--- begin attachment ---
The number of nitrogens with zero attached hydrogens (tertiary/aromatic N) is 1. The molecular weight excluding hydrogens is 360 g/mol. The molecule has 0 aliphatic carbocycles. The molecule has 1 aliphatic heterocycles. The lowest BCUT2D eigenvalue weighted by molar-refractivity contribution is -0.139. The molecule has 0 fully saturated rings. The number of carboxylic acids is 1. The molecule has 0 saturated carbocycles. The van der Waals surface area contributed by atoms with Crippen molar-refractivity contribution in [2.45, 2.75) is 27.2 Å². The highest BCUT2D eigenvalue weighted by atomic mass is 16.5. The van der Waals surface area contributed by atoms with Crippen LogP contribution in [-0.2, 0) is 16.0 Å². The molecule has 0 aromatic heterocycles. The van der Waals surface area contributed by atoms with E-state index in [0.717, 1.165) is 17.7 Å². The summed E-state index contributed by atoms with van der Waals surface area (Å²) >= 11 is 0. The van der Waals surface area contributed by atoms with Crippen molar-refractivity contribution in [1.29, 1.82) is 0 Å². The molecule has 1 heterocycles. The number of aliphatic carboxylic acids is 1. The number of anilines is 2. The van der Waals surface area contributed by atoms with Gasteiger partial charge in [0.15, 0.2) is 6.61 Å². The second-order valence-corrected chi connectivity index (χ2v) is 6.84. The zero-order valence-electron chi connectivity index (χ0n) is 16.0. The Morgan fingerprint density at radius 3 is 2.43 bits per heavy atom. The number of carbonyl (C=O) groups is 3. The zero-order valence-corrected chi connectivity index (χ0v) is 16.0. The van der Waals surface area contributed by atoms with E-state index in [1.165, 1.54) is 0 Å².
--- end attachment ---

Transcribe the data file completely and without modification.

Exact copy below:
The number of nitrogens with zero attached hydrogens (tertiary/aromatic N) is 1. The molecular weight excluding hydrogens is 360 g/mol. The molecule has 0 aliphatic carbocycles. The molecule has 1 aliphatic heterocycles. The lowest BCUT2D eigenvalue weighted by molar-refractivity contribution is -0.139. The molecule has 0 fully saturated rings. The number of carboxylic acids is 1. The molecule has 0 saturated carbocycles. The van der Waals surface area contributed by atoms with Crippen molar-refractivity contribution in [2.45, 2.75) is 27.2 Å². The highest BCUT2D eigenvalue weighted by atomic mass is 16.5. The van der Waals surface area contributed by atoms with Crippen LogP contribution in [-0.2, 0) is 16.0 Å². The molecule has 0 aromatic heterocycles. The van der Waals surface area contributed by atoms with E-state index in [0.717, 1.165) is 17.7 Å². The summed E-state index contributed by atoms with van der Waals surface area (Å²) >= 11 is 0. The van der Waals surface area contributed by atoms with Crippen molar-refractivity contribution in [1.29, 1.82) is 0 Å². The molecule has 1 heterocycles. The number of aliphatic carboxylic acids is 1. The number of anilines is 2. The van der Waals surface area contributed by atoms with Gasteiger partial charge in [0.15, 0.2) is 6.61 Å². The second-order valence-corrected chi connectivity index (χ2v) is 6.84. The zero-order valence-electron chi connectivity index (χ0n) is 16.0. The Morgan fingerprint density at radius 3 is 2.43 bits per heavy atom. The number of carbonyl (C=O) groups is 3. The zero-order valence-corrected chi connectivity index (χ0v) is 16.0. The van der Waals surface area contributed by atoms with E-state index in [1.165, 1.54) is 0 Å².